-interstitial 3 MB deletion on Xm 22, though specific genes are unknown
-hypotonia, short stature
-cleft lip and/or palate, facial anomalies, conductive hearing loss
-cardiac anomalies, weak immune system
-learning disabilities, difficulty feeding at birth


how is the VCFS deletion "interesting"?

repeated sequences that flank the gene
-during meiosis, homologous Xm should pair evenly, but since the repeats have similar sequences, the deletions/duplications occur
-VCFS patients get deletions
-reciprocal duplication 22q syndrome get the larger, duplicated Xm


what is microduplication 22q syndrome?

reciprocal to VCFS (get the larger duplicated Xm during meiosis)
-has a completely different phenotype


why is the VCFS phenotype variable, and have parents that are much more mildly affected with the same deletion?

combo of alleles inherited by affected child is different from either parent
-so in the parent with the affected Xm, the complement may take over for what is lacking
-the other parent may give an Xm that doesn't complement the Xm, and cause VCFS in the child


what is gene chip technology?

microarrays for comparitive genomic hybridization
-most commonly gene arrays (look specifically at DNA sequences) or expression arrays (look at gene products)
-Xm arrays also done


what do gene arrays look for?

gene polymorphisms, mutations, and copy number variations (CNVs)
-green signal = excess of reference DNA, so a deletion in test DNA
-red signal = excess of test DNA, so duplication in test DNA
-black signal = median expression
-will not detect balanced rearrangements


what have various studies determined should be the first tier of study in unexplained cases of developmental delay, intellectual disability, autism spectrum disorders, and multiple congenital anomalies?

CMA (Xmal microarray)


compare karyotype, molecular diagnostics, FISH, and microarray technologies

karyotype: relatively large (>3Mb) numerical and structural abnormalities
-genome wide

MD: well defined, specific, very small (1-300 bp) mutations; targeted testing

FISH: well defined, specific, medium (10 Kb - 10 Mb) mutations; targeted testing

CMA: generalized genome-wide screen for small (1Kb) to large mutations; will not detect balanced rearrangements

DNAs: high resolution for targeted regions to detect mutations to single base level


what test should you order if there is a known genetic syndrome (aneuploidy or structural)

karyotype and FISH


what test should you order if there is a clinical feature suggestive of a genetic defect without a clear association with a known syndrome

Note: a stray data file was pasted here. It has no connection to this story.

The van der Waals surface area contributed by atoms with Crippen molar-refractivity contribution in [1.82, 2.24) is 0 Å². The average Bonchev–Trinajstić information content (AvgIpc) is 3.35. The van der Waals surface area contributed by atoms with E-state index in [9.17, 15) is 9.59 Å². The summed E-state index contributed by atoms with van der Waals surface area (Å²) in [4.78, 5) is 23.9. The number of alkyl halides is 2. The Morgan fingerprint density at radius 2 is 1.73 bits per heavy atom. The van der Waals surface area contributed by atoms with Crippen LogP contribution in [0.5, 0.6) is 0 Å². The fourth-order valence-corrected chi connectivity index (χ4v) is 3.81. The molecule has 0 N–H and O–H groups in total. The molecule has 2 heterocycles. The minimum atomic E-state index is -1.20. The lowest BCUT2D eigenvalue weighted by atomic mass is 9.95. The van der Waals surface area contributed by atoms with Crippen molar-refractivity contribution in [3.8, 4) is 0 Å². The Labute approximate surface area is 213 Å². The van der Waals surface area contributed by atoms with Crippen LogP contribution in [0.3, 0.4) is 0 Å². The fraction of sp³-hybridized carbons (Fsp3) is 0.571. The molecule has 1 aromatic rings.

microarray and DNA sequencing


what test should you order if there is a disease with known molecular mutation (CF, DMD, JAK2)

molecular diagnostics


what test should you order if there is a known mutation > 10 Kb?

FISH and molecular diagnostics


what test should you order if there is a balanced rearrangement?

DNA sequencing


what test should you order if there is a developmental delay, autism spectrum disorder, or MCA?



what is included in a genomic screen looking for cryptic anomalies?

DNA sequencing


what test should you order if there is mosaicism?



what test should you order if there is a UPD

molecular diagnostics


what test should you order if there is a cosanguinity/idenity by descent?



what are the Xm in Prader Willi syndrome?

Xm 15 problems w/ no paternal contribution
-paternal microdeletion
-maternal disomy
-paternal imprinting failure (such that both Xm are "maternal")


what are the Xm in Angelman syndrome?

Xm 15 problems w/ no maternal contribution
-maternal microdeletion
-paternal disomy
-maternal imprinting failure (such that both Xm are "paternal)


what is disomy? uniparental disomy? the different types of UD?

disomy = presence of 2 Xm
UD: inheritance of Xm or Xms from 1 parent to exclusion of other
-isodomy = duplication of 1 Xm (lack of heterozygosity)
-heterodisomy = 2 different Xm from same parent


what is and how does "zygote resuce" cause Xmal abnormalities?

if it senses trisomy or monosomy, will either delete Xm or make a copy of the single Xm


how can a male carrier and a female non-carrier have a child with cystic fibrosis?

uniparental isodomy
-mother doesn't donate that one Xm, or it's deleted, so only the father Xm is passed on
-zygote rescue will copy the father's carrier Xm so that the child will get cystic fibrosis